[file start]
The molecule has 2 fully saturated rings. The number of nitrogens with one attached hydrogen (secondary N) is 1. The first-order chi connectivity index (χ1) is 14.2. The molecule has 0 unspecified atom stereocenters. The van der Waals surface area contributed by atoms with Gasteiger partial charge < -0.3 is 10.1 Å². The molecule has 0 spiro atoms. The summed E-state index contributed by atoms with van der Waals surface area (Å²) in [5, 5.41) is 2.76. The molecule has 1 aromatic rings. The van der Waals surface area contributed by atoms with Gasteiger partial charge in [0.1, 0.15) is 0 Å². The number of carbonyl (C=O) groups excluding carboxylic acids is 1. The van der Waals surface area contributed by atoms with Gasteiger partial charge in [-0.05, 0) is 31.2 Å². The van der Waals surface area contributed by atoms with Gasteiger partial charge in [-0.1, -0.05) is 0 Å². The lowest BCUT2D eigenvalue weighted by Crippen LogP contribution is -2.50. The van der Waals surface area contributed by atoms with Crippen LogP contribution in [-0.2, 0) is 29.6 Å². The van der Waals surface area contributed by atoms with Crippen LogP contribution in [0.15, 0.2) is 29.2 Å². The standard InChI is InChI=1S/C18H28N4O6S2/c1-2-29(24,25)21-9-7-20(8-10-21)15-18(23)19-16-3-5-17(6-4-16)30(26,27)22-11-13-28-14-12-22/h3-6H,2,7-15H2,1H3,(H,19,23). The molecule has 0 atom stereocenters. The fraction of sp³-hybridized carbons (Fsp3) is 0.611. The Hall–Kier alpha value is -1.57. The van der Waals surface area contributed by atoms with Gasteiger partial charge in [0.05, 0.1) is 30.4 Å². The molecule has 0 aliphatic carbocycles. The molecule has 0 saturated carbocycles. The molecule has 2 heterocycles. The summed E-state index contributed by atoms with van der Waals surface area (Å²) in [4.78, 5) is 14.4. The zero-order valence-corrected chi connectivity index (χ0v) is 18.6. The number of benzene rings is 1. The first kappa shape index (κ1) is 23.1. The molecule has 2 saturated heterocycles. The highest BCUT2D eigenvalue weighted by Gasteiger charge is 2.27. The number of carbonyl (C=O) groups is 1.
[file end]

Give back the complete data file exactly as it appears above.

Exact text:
The molecule has 2 fully saturated rings. The number of nitrogens with one attached hydrogen (secondary N) is 1. The first-order chi connectivity index (χ1) is 14.2. The molecule has 0 unspecified atom stereocenters. The van der Waals surface area contributed by atoms with Gasteiger partial charge < -0.3 is 10.1 Å². The molecule has 0 spiro atoms. The summed E-state index contributed by atoms with van der Waals surface area (Å²) in [5, 5.41) is 2.76. The molecule has 1 aromatic rings. The van der Waals surface area contributed by atoms with Gasteiger partial charge in [0.1, 0.15) is 0 Å². The number of carbonyl (C=O) groups excluding carboxylic acids is 1. The van der Waals surface area contributed by atoms with Gasteiger partial charge in [-0.05, 0) is 31.2 Å². The van der Waals surface area contributed by atoms with Gasteiger partial charge in [-0.1, -0.05) is 0 Å². The lowest BCUT2D eigenvalue weighted by Crippen LogP contribution is -2.50. The van der Waals surface area contributed by atoms with Crippen LogP contribution in [-0.2, 0) is 29.6 Å². The van der Waals surface area contributed by atoms with Crippen LogP contribution in [0.15, 0.2) is 29.2 Å². The standard InChI is InChI=1S/C18H28N4O6S2/c1-2-29(24,25)21-9-7-20(8-10-21)15-18(23)19-16-3-5-17(6-4-16)30(26,27)22-11-13-28-14-12-22/h3-6H,2,7-15H2,1H3,(H,19,23). The molecule has 0 atom stereocenters. The fraction of sp³-hybridized carbons (Fsp3) is 0.611. The Hall–Kier alpha value is -1.57. The van der Waals surface area contributed by atoms with Gasteiger partial charge in [0.05, 0.1) is 30.4 Å². The molecule has 0 aliphatic carbocycles. The molecule has 0 saturated carbocycles. The molecule has 2 heterocycles. The summed E-state index contributed by atoms with van der Waals surface area (Å²) in [4.78, 5) is 14.4. The zero-order valence-corrected chi connectivity index (χ0v) is 18.6. The number of benzene rings is 1. The first kappa shape index (κ1) is 23.1. The molecule has 2 saturated heterocycles. The highest BCUT2D eigenvalue weighted by Gasteiger charge is 2.27. The number of carbonyl (C=O) groups is 1.